All the books of Scripture, both Old Testament and New, are inspired by God and useful for instruction, as the apostle says; but to those who really study it the Psalter yields especial treasure. Within it are represented and portrayed in all their great variety the movements of the human soul. It is like a picture, in which you see yourself portrayed and, seeing, may understand and consequently form yourself upon the pattern given.
– St. Athanasius (from “On the Incarnation”)
There is a tendency to think of our emotional displays as pure. “If I feel something, it must be true.” Our instincts to be sad, to laugh, or to be happy are not necessarily thought of as something we have to learn. We will quickly realize the need for children’s emotions to be trained, but not our own. We are no longer immature like children (sarcasm). Sometimes the idea that our emotional displays need to be appropriated raises judgments that this is an argument against emotions in general. And of course this is not the case. God made us as emotional human beings and our emotions must NOT be viewed as a bad thing. But the need for our emotions to be rightly ordered may not be something we often think about.
In many cases, what “I feel” may be misguided and wrongly applied towards something or someone. We often give into the lie that our emotions are just part of “my personality” – as if we are all born with pure abilities to exercise our emotions in ways that are never selfish or sinful. Toddlers are perfect examples against this silly thinking. St. Augustine viewed the entire Christian life as a call to seek rightly ordered desires and rightly ordered emotions so that we may learn to love appropriately. Training our emotions becomes a crucial aspect within our sanctification because our emotions are tied so closely with what we desire. So how can we learn appropriate emotions or appropriate desires? Has God given us any tools to help us in this regard?
The answer is the book of Psalms. The emotional spectrum in the Psalms is full. Throughout the poetry of the Psalms, the authors guide their readers through the truth of human reality into its appropriate response to praise God. But the Psalms are not always about joy. Close to half of the Psalms are songs of lament. What does this tell us about human sorrow and suffering? It tells us that God wants to hear about our feelings, even the sometimes suppressed ones. The Psalms are fully open about the fact that our everyday experiences are not all happy. Our God wants us to lay our experiences at His feet so that He can transform these difficult emotions and redeem them. The Book of Psalms is the curriculum for appropriate desires.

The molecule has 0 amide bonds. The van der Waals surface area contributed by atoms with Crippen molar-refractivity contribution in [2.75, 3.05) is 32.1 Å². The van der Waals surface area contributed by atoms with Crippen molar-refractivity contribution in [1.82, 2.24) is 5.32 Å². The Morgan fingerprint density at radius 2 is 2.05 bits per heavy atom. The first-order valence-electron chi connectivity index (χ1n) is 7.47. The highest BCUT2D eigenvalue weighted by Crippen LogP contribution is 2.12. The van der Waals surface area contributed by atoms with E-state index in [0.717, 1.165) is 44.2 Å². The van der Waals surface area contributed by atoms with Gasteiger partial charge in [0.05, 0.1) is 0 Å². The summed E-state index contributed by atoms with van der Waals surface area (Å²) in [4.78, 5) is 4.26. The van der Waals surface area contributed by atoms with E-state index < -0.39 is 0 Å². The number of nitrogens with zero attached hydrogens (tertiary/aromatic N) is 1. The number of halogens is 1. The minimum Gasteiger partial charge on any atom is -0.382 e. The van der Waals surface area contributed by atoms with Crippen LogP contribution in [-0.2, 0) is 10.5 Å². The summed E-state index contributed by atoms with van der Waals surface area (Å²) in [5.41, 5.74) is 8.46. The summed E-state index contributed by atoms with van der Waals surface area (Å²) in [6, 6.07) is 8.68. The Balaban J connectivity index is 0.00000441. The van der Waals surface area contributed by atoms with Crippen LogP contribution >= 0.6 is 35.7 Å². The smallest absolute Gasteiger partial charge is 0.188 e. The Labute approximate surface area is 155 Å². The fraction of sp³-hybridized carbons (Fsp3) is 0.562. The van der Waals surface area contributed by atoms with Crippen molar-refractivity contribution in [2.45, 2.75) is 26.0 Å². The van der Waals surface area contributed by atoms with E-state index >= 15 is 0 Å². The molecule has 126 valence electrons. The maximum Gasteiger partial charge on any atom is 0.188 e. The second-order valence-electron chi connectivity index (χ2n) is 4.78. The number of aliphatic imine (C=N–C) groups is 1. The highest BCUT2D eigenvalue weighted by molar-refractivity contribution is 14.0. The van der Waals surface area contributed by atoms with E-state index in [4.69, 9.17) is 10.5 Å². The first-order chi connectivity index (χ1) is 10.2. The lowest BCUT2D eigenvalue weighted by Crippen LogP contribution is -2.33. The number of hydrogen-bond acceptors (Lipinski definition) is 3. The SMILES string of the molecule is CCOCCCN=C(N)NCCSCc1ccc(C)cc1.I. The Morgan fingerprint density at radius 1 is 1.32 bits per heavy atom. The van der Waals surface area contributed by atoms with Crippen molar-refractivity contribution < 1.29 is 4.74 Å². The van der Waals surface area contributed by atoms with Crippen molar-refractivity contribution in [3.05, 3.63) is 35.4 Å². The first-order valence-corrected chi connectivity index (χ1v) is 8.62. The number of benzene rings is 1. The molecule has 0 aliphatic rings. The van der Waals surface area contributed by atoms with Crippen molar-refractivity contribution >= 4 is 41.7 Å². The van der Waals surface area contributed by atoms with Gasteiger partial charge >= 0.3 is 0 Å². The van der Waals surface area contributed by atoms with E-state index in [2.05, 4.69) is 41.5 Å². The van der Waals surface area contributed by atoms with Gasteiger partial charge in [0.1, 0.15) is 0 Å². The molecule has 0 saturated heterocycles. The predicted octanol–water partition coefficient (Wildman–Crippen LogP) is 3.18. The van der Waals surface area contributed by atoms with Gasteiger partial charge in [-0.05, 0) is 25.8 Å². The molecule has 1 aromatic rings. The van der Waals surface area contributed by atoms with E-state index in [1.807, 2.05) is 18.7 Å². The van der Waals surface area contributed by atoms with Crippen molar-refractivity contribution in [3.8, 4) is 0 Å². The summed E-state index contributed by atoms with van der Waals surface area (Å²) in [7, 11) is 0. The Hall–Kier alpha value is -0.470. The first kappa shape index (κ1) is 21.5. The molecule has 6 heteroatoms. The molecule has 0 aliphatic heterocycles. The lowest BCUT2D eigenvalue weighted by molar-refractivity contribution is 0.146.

We will find ourselves in chaos if we refuse to offer our emotions to God. We are apt to lash out in anger, wallow in depression, and even resent those who love us. Life can easily be seen as misery if we do not run to the one who offers to reshape our emotions and desires. This may be the reason why Jesus quotes the Psalms more than any other book in the Gospels. Jesus’ use of the Psalms reveals the amazing unity between Christ and his bride, the Church. How often are we tempted to think that God is not near us in our struggles and trials? By praying the Psalms, Jesus not only identifies with the suffering Christian, but He speaks our words to the Father on our behalf. Jesus speaks these words of lament and anguish because He felt those same emotions. This is a beautiful reminder that God will never forsake us.
Jesus’ use of the Psalms becomes the means for how we are drawn into His mission. When we pray the Psalms, we pray the very words of Jesus. These words are a gift for us to become more like our Savior so that we may carry out the will of the Father. To know God and to make Him known must include the curriculum of the Psalms so that our affections may be educated (transformed) more and more to be used by God for the blessing of the nations.
History instructs us, the law teaches us, prophecy foretells, correction punishes, morality persuades; but the book of psalms goes further than all these. It is medicine for our spiritual health. Whoever reads it will find in it a medicine to cure the wounds caused by his own particular passions. Whoever studies it deeply will find it a kind of gymnasium open for all souls to use, where the different psalms are like different exercises set out before him. In that gymnasium, in that stadium of virtue, he can choose the exercises that will train him best to win the victor’s crown.
– St. Ambrose of Milan
*Remember, God divinely inspired the Psalms for the purpose of Israel’s worship. The word “Psalm” means praise or song. The Hebrew word is “mizmor”, meaning song. Where it is entirely proper to read the Psalms, they are first and foremost meant to be sung. What does this say about music and the act of singing God’s word? I am happy to say, a lot.